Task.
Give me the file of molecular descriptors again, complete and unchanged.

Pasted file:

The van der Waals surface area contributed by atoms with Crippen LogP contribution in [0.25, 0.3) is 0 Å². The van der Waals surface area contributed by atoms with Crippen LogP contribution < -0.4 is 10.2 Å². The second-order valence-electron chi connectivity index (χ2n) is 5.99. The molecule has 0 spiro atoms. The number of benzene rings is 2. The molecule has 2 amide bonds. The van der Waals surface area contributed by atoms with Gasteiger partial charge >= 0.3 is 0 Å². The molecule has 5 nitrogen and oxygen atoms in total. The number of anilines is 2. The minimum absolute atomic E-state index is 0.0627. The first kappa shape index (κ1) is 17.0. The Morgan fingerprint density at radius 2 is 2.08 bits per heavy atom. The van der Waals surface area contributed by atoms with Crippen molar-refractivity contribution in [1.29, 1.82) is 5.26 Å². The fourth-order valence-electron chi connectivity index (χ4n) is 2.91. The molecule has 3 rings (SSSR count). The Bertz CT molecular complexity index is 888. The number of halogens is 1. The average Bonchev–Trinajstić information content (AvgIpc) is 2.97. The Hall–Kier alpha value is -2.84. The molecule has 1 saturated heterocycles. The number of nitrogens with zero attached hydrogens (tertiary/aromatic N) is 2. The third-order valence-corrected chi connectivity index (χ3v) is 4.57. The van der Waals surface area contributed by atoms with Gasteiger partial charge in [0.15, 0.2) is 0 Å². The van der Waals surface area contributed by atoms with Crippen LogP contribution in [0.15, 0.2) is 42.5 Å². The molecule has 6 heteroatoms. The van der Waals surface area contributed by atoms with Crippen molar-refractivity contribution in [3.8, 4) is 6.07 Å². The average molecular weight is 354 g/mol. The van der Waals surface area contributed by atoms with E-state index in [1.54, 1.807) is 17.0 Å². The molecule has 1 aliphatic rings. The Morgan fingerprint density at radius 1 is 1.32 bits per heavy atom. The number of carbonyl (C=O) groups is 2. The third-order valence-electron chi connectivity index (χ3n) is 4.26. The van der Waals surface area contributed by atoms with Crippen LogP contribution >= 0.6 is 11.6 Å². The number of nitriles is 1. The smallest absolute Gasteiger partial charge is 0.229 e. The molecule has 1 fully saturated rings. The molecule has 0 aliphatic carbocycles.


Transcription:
The van der Waals surface area contributed by atoms with Crippen LogP contribution in [0.25, 0.3) is 0 Å². The van der Waals surface area contributed by atoms with Crippen LogP contribution < -0.4 is 10.2 Å². The second-order valence-electron chi connectivity index (χ2n) is 5.99. The molecule has 0 spiro atoms. The number of benzene rings is 2. The molecule has 2 amide bonds. The van der Waals surface area contributed by atoms with Gasteiger partial charge >= 0.3 is 0 Å². The molecule has 5 nitrogen and oxygen atoms in total. The number of anilines is 2. The minimum absolute atomic E-state index is 0.0627. The first kappa shape index (κ1) is 17.0. The Morgan fingerprint density at radius 2 is 2.08 bits per heavy atom. The van der Waals surface area contributed by atoms with Crippen molar-refractivity contribution in [1.29, 1.82) is 5.26 Å². The fourth-order valence-electron chi connectivity index (χ4n) is 2.91. The molecule has 3 rings (SSSR count). The Bertz CT molecular complexity index is 888. The number of halogens is 1. The average Bonchev–Trinajstić information content (AvgIpc) is 2.97. The Hall–Kier alpha value is -2.84. The molecule has 1 saturated heterocycles. The number of nitrogens with zero attached hydrogens (tertiary/aromatic N) is 2. The third-order valence-corrected chi connectivity index (χ3v) is 4.57. The van der Waals surface area contributed by atoms with Gasteiger partial charge in [0.15, 0.2) is 0 Å². The van der Waals surface area contributed by atoms with Crippen LogP contribution in [0.15, 0.2) is 42.5 Å². The molecule has 6 heteroatoms. The van der Waals surface area contributed by atoms with Crippen molar-refractivity contribution in [3.8, 4) is 6.07 Å². The average molecular weight is 354 g/mol. The van der Waals surface area contributed by atoms with E-state index in [1.54, 1.807) is 17.0 Å². The molecule has 1 aliphatic rings. The Morgan fingerprint density at radius 1 is 1.32 bits per heavy atom. The number of carbonyl (C=O) groups is 2. The third-order valence-electron chi connectivity index (χ3n) is 4.26. The van der Waals surface area contributed by atoms with Crippen LogP contribution >= 0.6 is 11.6 Å². The number of nitriles is 1. The smallest absolute Gasteiger partial charge is 0.229 e. The molecule has 1 fully saturated rings. The molecule has 0 aliphatic carbocycles.